How will the Sampling Be Conducted? Do the Parties Agree that the Sampling Will Produce Representative Samples of the Entire Shipment?
Sampling regimen and methodology should be a primary concern to the parties and prior to contract. Among the considerations to be memorialized should be: which party is responsible for weighing and sampling; what is the quantity of ore to be sampled relative to the entire shipment; what technology will be used to conduct sampling, and whether the processor will permit the shipper to have a representative present to observe sampling. Ideally, the processor will have invested in a sampling plant utilizing the best available technology, including splitters, grinders, and separators that is entirely automated and calibrated to collect frequent representative samples of the shipment. If the sampling is not conducted properly, either party can suffer due to such occurrences as the “Nugget Effect”, where any given sample could randomly catch a cluster of mineral that skews the value of the sample artificially high to the advantage of the producer, or alternatively, misses valuable minerals that skews the value of the shipment artificially low to the advantage of the processor.
The ideal is for every mineral within the shipment to have an equal opportunity to be caught in a sample, and if the contract is not sufficiently negotiated and drafted to achieve this result, serious problems may occur. This is much easier said than done, and often the parties, due to lack of understanding or access to the best available technology, may unwittingly be obtaining samples that are too small relative to the shipment, inaccurately obtained due to the texture of the mineral contained in the ore, or otherwise not representative of the true mineral value of the shipment.
Counsel to parties entering to such mineral production relationships should discuss with their clients the feasibility of retaining sampling and processing consultants if there are any questions about whether the client is fully protected. The authors, for example, have worked closely with Francis Pitard Sampling Consultants which specializes in mineral sampling and processing methodology.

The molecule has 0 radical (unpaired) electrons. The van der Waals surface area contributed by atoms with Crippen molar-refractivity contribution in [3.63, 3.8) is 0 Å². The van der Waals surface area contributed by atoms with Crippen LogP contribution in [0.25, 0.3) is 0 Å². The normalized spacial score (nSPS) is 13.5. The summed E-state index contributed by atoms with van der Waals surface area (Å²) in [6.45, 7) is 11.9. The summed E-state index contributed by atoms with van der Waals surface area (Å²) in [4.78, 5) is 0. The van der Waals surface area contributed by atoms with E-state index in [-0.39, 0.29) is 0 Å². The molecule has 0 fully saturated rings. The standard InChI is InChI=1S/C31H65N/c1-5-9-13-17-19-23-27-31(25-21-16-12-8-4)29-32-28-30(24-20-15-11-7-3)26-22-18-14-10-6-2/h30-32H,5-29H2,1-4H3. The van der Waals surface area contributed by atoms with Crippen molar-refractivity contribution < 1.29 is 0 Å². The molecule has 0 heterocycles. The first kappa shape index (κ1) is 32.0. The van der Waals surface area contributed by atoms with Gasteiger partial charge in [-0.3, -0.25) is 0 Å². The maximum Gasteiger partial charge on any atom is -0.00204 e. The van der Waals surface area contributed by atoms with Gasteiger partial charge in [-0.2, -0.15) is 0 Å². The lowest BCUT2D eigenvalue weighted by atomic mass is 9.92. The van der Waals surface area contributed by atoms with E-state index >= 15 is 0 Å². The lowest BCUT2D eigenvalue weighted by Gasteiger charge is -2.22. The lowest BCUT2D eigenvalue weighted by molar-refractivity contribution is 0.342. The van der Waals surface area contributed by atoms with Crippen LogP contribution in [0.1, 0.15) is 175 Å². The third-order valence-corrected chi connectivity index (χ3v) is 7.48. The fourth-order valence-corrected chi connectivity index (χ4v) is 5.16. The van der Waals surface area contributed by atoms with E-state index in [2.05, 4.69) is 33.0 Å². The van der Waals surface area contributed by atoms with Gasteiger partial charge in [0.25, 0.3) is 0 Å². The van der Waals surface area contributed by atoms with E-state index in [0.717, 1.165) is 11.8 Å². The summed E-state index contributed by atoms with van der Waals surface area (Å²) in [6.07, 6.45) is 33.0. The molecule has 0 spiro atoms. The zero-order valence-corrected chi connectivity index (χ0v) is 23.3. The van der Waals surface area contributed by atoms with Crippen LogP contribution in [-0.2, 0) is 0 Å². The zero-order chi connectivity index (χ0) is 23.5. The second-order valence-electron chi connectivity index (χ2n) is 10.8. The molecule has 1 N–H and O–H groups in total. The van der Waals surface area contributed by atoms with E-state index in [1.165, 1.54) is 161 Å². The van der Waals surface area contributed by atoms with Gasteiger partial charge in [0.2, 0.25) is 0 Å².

How Will the Samples Be Assayed? Is the Assayer Using Best Available Technology?
Historically, the assay is considered to be the most important test to determine the mineral content in a sample, since it produces a quantifiable reading of the actual mineral content. However, the reliability of an assay is only as good as the sample it’s taken from. Even the best assay techniques producing the most repeatable assay results can produce flawed results if the sample itself has not been accurately taken and thus does not reflect what is truly representative of the shipment.
Nevertheless, it is important to describe in the contract exactly how the samples will be assayed, where they will be assayed, and how the parties will compare assay results. Further, it is common and advisable to draft a procedure for conducting “umpire” assays if the differences between the parties’ respective assays are too great. The parties must also consider a method for custody and control of umpire assays and distribution of assay splits, how long assay samples will be kept, and the range of “splitting limits” that will determine whether the parties may go to umpire.
Deal With These Issues Up Front
Experience tells us that it is best to resolve these issues prior to contract. A mistake or misunderstanding in sampling can be extremely costly, and litigation over payments can be extremely complex and time consuming. It is better to make sure that the sampling practices are accepted and sound prior to the first shipment being made. However, even in situations where shipments have already commenced and payments have been made, the parties should not hesitate to seek legal counsel if there are concerns in these areas.